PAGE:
In reality, we have actually spent the last two decades consuming our capital, exchanging it for depreciating consumer goods. The proof of this can be seen in our burgeoning trade deficit and the growth in credit and the rise in debt across all levels of society.
The end result will be deflation in all things associated with credit that have become bubbles, most notably stocks, real estate, consumer goods and inflation where credit is directed. Looking forward to the decade ahead the real wealth will be made in precious metals and "things" as investors escape and flee from depreciating paper assets.
In trading today, the blue chips ended on a negative note while speculators drove the NASDAQ from losses to gains for the day based on better-than- expected reports from two tech companies: Adobe and Macromedia. Adobe said that software sales would rise in the second quarter thanks to increased demand coming from Japan. Sales have fallen for the last three years along with profits, so the fact that the company could actually experience an increase in sales was extrapolated to mean that the tech sector was improving. Macromedia also followed up Adobe's positive news by saying that sales actually rose by 9.6 percent this quarter, making it the second quarterly increase in two years. The company also reported its second quarterly profit after seven consecutive losing quarters. Speculators jumped all over software stocks and Internet companies, which led today's advance in the NASDAQ.
Meanwhile, blue chips can run into difficulty. After the markets closed, Disney reported earnings for the quarter that fell 12 percent as a result of higher TV costs and lower attendance at theme parks. The only blue chips that are doing well seem to be the energy stocks and the financial stocks. Exxon reported that profits more than tripled to a record $7 billion. Rising profits in the energy sector have failed to help the energy stocks as they remain within a narrow trading range. Speculators and fund managers simply aren't interested. They ignore the energy sector that is experiencing rising demand and higher prices while they chase speculative tech and Internet stocks whose real earnings have yet to improve. Most investors still believe in the last bull market leaders while they ignore the new leadership that is erupting in commodities and raw materials. What the market and investors have failed to awaken to is the U.S. is now at war, a war that will last beyond this entire decade. To finance this war the U.S. government will inflate to pay for it with printed dollars. As the number of those dollars increases as shown in the money supply, the value of those dollars will decrease in value as shown in the first two charts below. The third chart is gold, which is directly related to the first two charts.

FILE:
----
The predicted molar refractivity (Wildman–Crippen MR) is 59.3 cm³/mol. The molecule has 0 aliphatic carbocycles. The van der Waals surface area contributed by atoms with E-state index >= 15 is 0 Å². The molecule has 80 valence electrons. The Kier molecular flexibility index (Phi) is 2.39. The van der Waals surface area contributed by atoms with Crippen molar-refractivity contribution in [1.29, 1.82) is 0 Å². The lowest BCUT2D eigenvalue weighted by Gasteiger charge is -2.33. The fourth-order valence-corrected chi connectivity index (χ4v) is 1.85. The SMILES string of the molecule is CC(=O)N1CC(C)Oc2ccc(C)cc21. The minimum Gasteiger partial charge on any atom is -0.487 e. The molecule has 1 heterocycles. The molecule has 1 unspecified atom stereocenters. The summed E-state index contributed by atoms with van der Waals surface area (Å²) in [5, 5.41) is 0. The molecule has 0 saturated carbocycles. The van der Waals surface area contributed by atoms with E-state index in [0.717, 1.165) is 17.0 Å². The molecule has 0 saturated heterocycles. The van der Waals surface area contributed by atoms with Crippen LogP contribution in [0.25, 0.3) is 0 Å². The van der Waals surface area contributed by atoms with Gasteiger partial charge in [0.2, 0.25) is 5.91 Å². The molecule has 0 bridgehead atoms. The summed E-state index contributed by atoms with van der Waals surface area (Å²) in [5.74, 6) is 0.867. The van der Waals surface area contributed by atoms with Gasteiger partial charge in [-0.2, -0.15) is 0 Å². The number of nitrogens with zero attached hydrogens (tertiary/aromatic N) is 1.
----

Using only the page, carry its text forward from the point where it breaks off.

|One thing leads to another...|
|M3 Money Supply
1/1/2000 - 4/21/2003
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|U.S. Dollar Index
1/1/2001 - 5/1/2003
click to enlarge
1/1/2001 - 5/1/2003
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Volume came in at 1.37 billion on the NYSE and 1.45 billion on the Nasdaq. Advancing issues edged out decliners by a narrow margin of 17-15 on the Big Board and by 17-14 on the Nasdaq. The VIX rose by .73 to 24.50 and the VXN continued to decline falling .18 to a very complacent 32.49.
Other sectors doing well today were gold and silver shares, which have been rising as the U.S. dollar continues to hit new lows. The dollar broke down today and hit a new four year low. The dollar fell on news of economic weakness in the manufacturing sector, which has gone back into recession. Precious metals shares travel in the opposite direction of the dollar. The bulls believe the markets will be range bound until the recovery kicks into gear now that the conflict in Iraq is over. The bears see the market differently. They see signs of weakness as the economic news and real earnings news deteriorates. They also see widespread complacency amongst advisors and investors. No new market leadership has asserted itself outside of precious metals, which remain within a bull market trend. The rest of the market has become similar to a casino with fund managers and speculators jumping from one hot sector to the next with no permanent trend emerging. What is hot one day or one week can quickly go cold the next day or following week as speculators jump from one gambling table to the next. This is definitely a speculators market versus an investors market.
Charts courtesy of Bloomberg and www.stockcharts.com
© 2003 James Puplava